It’s about the guys. In the first one, the hard part was convincing men that it’s not just for women. It’s a guy movie. It’s about camaraderie and competition, but if you’re a guy, you can watch it. Most of the characters were male. But those were fun to do. Both of them. On the second one, I got to meet Donald Glover, who is just blowing up.
Was it a major shift to go from movies to television?
I found it freeing in a way because something like “The Knick”, to have a ten-hour canvas, was really liberating, because you have a chance to deep dive on character stuff that in a movie you’re usually encouraged to eliminate in order maintain this sort of momentum of what I like to call ‘the tyranny of the two-hour format.’ And in “The Knick”, it was all character stuff. You could go as deep as you wanted, and I loved it. Since I was doing all the episodes, we could schedule it and shoot it like a film. A lot of episodic TV, they do one a week, and there’s a different director. Doing it like a film, we could shoot everything we needed at this one location and then move elsewhere. It’s much more economical if you can do it. I had a great time on it.
About That Retirement
Over the next year, Soderbergh will also see the release of two more films – the next installation of the Ocean’s series, “Ocean’s Eight”, directed by Gary Ross featuring an all-female cast; and “Logan Lucky”, starring his pal Channing Tatum in, unsurprisingly, a heist-themed scenario.
Did you always have an innate interest in heists?
I did. There’s no rational reason why, as a kid, what I would call caper movies would have such an appeal to me. But they always did. There’s a great film called “The Hot Rock”. It’s really good. Robert Redford, 1972. It’s hilarious. You’ll see how much of an influence it was on the Ocean’s films. That sense of humor. I just like them. That kind of humor and a sort of puzzle. It something that movies are good for.
The good news is the heist genre is sort of a perpetual motion machine. You can always come up with a heist. Because everybody enjoyed those “Ocean’s Eleven” experiences, of making them, it wasn’t as hard as it might be normally. When I look back at how we were able to keep that whole group together, like three movies in six years, you can’t do that now. You just can’t. That was Jerry Weintraub who managed to corral all these cats into one box, but that’s unusual. A lot of that was George, too. He came up with this algorithm for himself, and Matt, and Brad, and said, Look, you can get this same percentage per film, and they all took the same fee for each of the three films. They never got a raise. Everyone else kept getting raises with each film, but had they not done that, we never would’ve been able to do it.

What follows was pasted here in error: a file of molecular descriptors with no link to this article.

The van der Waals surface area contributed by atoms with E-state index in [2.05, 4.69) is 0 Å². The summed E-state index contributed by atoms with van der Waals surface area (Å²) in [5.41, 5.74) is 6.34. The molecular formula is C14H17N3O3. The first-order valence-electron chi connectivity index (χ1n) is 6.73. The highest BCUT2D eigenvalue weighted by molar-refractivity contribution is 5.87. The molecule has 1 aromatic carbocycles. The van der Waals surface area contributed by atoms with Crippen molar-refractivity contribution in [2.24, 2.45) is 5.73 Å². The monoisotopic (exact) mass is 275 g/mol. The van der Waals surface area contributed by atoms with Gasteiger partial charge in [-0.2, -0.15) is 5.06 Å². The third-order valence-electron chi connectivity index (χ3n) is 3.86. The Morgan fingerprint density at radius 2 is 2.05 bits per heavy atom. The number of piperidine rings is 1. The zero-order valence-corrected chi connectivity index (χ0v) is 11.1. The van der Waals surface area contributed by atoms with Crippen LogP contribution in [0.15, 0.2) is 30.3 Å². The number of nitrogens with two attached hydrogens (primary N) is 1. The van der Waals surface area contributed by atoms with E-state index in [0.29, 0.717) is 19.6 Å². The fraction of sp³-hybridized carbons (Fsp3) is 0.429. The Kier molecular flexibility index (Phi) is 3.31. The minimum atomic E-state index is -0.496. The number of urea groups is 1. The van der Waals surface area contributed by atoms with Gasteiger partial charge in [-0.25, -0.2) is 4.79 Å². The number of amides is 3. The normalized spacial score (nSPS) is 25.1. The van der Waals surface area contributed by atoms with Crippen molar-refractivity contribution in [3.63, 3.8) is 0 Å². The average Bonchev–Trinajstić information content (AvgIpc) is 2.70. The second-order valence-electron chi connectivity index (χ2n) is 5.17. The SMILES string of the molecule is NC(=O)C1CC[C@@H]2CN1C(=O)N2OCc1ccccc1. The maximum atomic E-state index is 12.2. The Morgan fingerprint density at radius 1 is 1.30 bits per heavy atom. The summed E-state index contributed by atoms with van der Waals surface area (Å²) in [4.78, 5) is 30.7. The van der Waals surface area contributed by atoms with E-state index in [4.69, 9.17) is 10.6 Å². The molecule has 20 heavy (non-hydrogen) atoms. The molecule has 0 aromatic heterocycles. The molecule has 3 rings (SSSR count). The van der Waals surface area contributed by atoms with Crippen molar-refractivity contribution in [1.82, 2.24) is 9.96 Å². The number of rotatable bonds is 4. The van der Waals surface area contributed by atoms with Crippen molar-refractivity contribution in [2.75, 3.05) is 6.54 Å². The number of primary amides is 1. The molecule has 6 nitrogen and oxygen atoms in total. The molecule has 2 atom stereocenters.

We’re doing the female Ocean’s now. Big names. It’s a good group. It’s going to be good. They’re talking about moving the release up because in this new context, there’s a whole sort of layer to it. Without doing anything, just with the President we have now, there’s a whole new layer to it that never existed before. This group of women deciding to do this thing, and do it themselves, and now it takes on this kind of weight that pre-election it didn’t have.
What else do you have on the table?
There’s this experimental narrative piece that I’m really excited about. HBO wants to put another show like it into production. It’ll be on their streaming platform, and you’ll be able to, at certain design points, follow whatever character you want to follow. There’s a story map, and when you get to the end, you can go back and look at all the stuff you missed. We’ve been working on it a long time. The editorial process has been really tricky, and I think we finally found the structure that works. So this summer they’ll do all the tech testing to make sure that if a million people log in, it doesn’t crash. It’s called “Mosaic”.
I have other stuff that I have set up that I’m hoping to do that are in that 6-to-10-hour range.
I shot something when I was at Casa Real, a ten-minute thing about Singani 63 and the business, and I want to expand it. Get more detail. By design, it’s inside baseball. It’s really for bartenders. We’re all going back to Casa Real in March for the harvest, and we’ll be taking a couple people with us, like Alex Day. I want to hear someone like Alex talk to the master distiller so I can get more granular detail, questions that I don’t even know to ask, so I can get the full story of their process and why I feel theirs is so smooth, so floral, and so versatile.
It’s been interesting just immersing yourself into a different business. I was somebody who liked to drink but didn’t really think much beyond the surface of what was in a drink, or why I was even drinking it. Now I feel like bars are ruined because now I walk in and I look at what they’ve got, what they’ve got in the well, what’s on the menu.
Photo credit: Jennifer Matthewson / Daily Blender